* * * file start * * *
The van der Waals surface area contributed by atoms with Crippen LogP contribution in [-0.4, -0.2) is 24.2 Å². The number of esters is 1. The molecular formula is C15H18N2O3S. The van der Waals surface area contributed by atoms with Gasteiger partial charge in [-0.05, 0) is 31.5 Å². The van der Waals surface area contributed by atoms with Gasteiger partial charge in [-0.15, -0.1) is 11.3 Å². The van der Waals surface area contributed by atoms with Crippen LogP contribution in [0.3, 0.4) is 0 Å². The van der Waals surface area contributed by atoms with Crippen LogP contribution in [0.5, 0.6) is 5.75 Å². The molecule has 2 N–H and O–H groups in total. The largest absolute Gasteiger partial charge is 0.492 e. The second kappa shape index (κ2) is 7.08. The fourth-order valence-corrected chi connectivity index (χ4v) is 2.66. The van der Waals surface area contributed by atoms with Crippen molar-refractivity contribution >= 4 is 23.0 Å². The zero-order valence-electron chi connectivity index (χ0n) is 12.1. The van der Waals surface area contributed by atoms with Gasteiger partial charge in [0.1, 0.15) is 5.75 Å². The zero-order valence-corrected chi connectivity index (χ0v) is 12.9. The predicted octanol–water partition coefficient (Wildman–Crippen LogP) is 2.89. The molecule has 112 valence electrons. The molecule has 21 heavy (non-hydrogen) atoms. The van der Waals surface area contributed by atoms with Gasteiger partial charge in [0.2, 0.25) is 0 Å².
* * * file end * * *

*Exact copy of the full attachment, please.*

The van der Waals surface area contributed by atoms with Crippen LogP contribution in [-0.4, -0.2) is 24.2 Å². The number of esters is 1. The molecular formula is C15H18N2O3S. The van der Waals surface area contributed by atoms with Gasteiger partial charge in [-0.05, 0) is 31.5 Å². The van der Waals surface area contributed by atoms with Gasteiger partial charge in [-0.15, -0.1) is 11.3 Å². The van der Waals surface area contributed by atoms with Crippen LogP contribution in [0.3, 0.4) is 0 Å². The van der Waals surface area contributed by atoms with Crippen LogP contribution in [0.5, 0.6) is 5.75 Å². The molecule has 2 N–H and O–H groups in total. The largest absolute Gasteiger partial charge is 0.492 e. The second kappa shape index (κ2) is 7.08. The fourth-order valence-corrected chi connectivity index (χ4v) is 2.66. The van der Waals surface area contributed by atoms with Crippen molar-refractivity contribution >= 4 is 23.0 Å². The zero-order valence-electron chi connectivity index (χ0n) is 12.1. The van der Waals surface area contributed by atoms with Gasteiger partial charge in [0.1, 0.15) is 5.75 Å². The zero-order valence-corrected chi connectivity index (χ0v) is 12.9. The predicted octanol–water partition coefficient (Wildman–Crippen LogP) is 2.89. The molecule has 112 valence electrons. The molecule has 21 heavy (non-hydrogen) atoms. The van der Waals surface area contributed by atoms with Gasteiger partial charge in [0.2, 0.25) is 0 Å².